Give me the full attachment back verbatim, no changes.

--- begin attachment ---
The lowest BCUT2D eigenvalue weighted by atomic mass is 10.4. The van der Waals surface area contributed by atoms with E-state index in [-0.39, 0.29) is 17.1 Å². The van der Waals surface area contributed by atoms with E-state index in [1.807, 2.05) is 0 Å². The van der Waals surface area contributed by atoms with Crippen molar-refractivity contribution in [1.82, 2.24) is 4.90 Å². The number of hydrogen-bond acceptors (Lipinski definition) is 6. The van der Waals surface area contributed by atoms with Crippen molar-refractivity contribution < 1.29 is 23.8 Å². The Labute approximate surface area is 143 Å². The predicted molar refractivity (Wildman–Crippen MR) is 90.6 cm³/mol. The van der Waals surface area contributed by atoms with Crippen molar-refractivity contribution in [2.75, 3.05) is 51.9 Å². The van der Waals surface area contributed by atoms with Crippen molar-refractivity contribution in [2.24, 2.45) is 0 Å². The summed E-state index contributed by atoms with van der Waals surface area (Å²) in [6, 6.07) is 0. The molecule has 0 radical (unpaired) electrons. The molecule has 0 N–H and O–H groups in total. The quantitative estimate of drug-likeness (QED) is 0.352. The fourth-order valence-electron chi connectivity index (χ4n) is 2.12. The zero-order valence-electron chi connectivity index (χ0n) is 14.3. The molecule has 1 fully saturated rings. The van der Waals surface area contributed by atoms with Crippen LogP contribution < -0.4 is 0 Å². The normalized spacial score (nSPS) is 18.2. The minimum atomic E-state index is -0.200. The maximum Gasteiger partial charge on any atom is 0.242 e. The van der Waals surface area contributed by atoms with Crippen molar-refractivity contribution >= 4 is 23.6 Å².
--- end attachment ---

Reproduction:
The lowest BCUT2D eigenvalue weighted by atomic mass is 10.4. The van der Waals surface area contributed by atoms with E-state index in [-0.39, 0.29) is 17.1 Å². The van der Waals surface area contributed by atoms with E-state index in [1.807, 2.05) is 0 Å². The van der Waals surface area contributed by atoms with Crippen molar-refractivity contribution in [1.82, 2.24) is 4.90 Å². The number of hydrogen-bond acceptors (Lipinski definition) is 6. The van der Waals surface area contributed by atoms with Crippen molar-refractivity contribution < 1.29 is 23.8 Å². The Labute approximate surface area is 143 Å². The predicted molar refractivity (Wildman–Crippen MR) is 90.6 cm³/mol. The van der Waals surface area contributed by atoms with Crippen molar-refractivity contribution in [2.75, 3.05) is 51.9 Å². The van der Waals surface area contributed by atoms with Crippen molar-refractivity contribution in [2.24, 2.45) is 0 Å². The summed E-state index contributed by atoms with van der Waals surface area (Å²) in [6, 6.07) is 0. The molecule has 0 radical (unpaired) electrons. The molecule has 0 N–H and O–H groups in total. The quantitative estimate of drug-likeness (QED) is 0.352. The fourth-order valence-electron chi connectivity index (χ4n) is 2.12. The zero-order valence-electron chi connectivity index (χ0n) is 14.3. The molecule has 1 fully saturated rings. The van der Waals surface area contributed by atoms with Crippen LogP contribution < -0.4 is 0 Å². The normalized spacial score (nSPS) is 18.2. The minimum atomic E-state index is -0.200. The maximum Gasteiger partial charge on any atom is 0.242 e. The van der Waals surface area contributed by atoms with Crippen molar-refractivity contribution >= 4 is 23.6 Å².